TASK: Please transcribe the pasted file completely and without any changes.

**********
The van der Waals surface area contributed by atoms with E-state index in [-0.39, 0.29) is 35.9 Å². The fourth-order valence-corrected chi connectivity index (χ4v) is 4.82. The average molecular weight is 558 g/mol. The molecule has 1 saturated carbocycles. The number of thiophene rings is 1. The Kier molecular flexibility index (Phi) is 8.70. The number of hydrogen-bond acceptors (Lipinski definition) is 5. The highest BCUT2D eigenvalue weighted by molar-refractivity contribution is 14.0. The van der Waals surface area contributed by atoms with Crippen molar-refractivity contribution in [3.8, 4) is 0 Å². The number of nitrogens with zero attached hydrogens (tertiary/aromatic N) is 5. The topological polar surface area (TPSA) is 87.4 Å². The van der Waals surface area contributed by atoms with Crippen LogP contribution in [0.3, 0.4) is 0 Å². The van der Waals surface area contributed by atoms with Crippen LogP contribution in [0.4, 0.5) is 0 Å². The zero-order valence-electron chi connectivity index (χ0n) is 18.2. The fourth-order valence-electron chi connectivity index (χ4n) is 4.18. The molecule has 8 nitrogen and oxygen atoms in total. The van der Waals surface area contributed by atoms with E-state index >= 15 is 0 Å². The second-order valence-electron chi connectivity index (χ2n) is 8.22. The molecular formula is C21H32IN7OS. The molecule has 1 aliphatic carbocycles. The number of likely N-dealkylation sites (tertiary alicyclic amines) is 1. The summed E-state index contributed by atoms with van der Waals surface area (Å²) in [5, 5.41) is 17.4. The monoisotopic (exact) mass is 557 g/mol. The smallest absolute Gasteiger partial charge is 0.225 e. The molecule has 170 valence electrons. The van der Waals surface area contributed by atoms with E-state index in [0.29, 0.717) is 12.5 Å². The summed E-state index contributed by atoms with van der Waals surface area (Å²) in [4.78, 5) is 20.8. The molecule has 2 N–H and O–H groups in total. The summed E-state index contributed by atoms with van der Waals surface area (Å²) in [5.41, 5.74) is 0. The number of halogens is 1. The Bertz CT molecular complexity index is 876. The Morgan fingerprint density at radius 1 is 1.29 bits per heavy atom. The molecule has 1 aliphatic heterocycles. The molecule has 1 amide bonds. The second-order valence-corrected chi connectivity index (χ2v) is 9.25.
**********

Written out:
The van der Waals surface area contributed by atoms with E-state index in [-0.39, 0.29) is 35.9 Å². The fourth-order valence-corrected chi connectivity index (χ4v) is 4.82. The average molecular weight is 558 g/mol. The molecule has 1 saturated carbocycles. The number of thiophene rings is 1. The Kier molecular flexibility index (Phi) is 8.70. The number of hydrogen-bond acceptors (Lipinski definition) is 5. The highest BCUT2D eigenvalue weighted by molar-refractivity contribution is 14.0. The van der Waals surface area contributed by atoms with Crippen molar-refractivity contribution in [3.8, 4) is 0 Å². The number of nitrogens with zero attached hydrogens (tertiary/aromatic N) is 5. The topological polar surface area (TPSA) is 87.4 Å². The van der Waals surface area contributed by atoms with Crippen LogP contribution in [0.3, 0.4) is 0 Å². The van der Waals surface area contributed by atoms with Crippen LogP contribution in [0.4, 0.5) is 0 Å². The zero-order valence-electron chi connectivity index (χ0n) is 18.2. The fourth-order valence-electron chi connectivity index (χ4n) is 4.18. The molecule has 8 nitrogen and oxygen atoms in total. The van der Waals surface area contributed by atoms with E-state index >= 15 is 0 Å². The second-order valence-electron chi connectivity index (χ2n) is 8.22. The molecular formula is C21H32IN7OS. The molecule has 1 aliphatic carbocycles. The number of likely N-dealkylation sites (tertiary alicyclic amines) is 1. The summed E-state index contributed by atoms with van der Waals surface area (Å²) in [5, 5.41) is 17.4. The monoisotopic (exact) mass is 557 g/mol. The smallest absolute Gasteiger partial charge is 0.225 e. The molecule has 170 valence electrons. The van der Waals surface area contributed by atoms with E-state index in [0.29, 0.717) is 12.5 Å². The summed E-state index contributed by atoms with van der Waals surface area (Å²) in [4.78, 5) is 20.8. The molecule has 2 N–H and O–H groups in total. The summed E-state index contributed by atoms with van der Waals surface area (Å²) in [5.41, 5.74) is 0. The number of halogens is 1. The Bertz CT molecular complexity index is 876. The Morgan fingerprint density at radius 1 is 1.29 bits per heavy atom. The molecule has 1 aliphatic heterocycles. The molecule has 1 amide bonds. The second-order valence-corrected chi connectivity index (χ2v) is 9.25.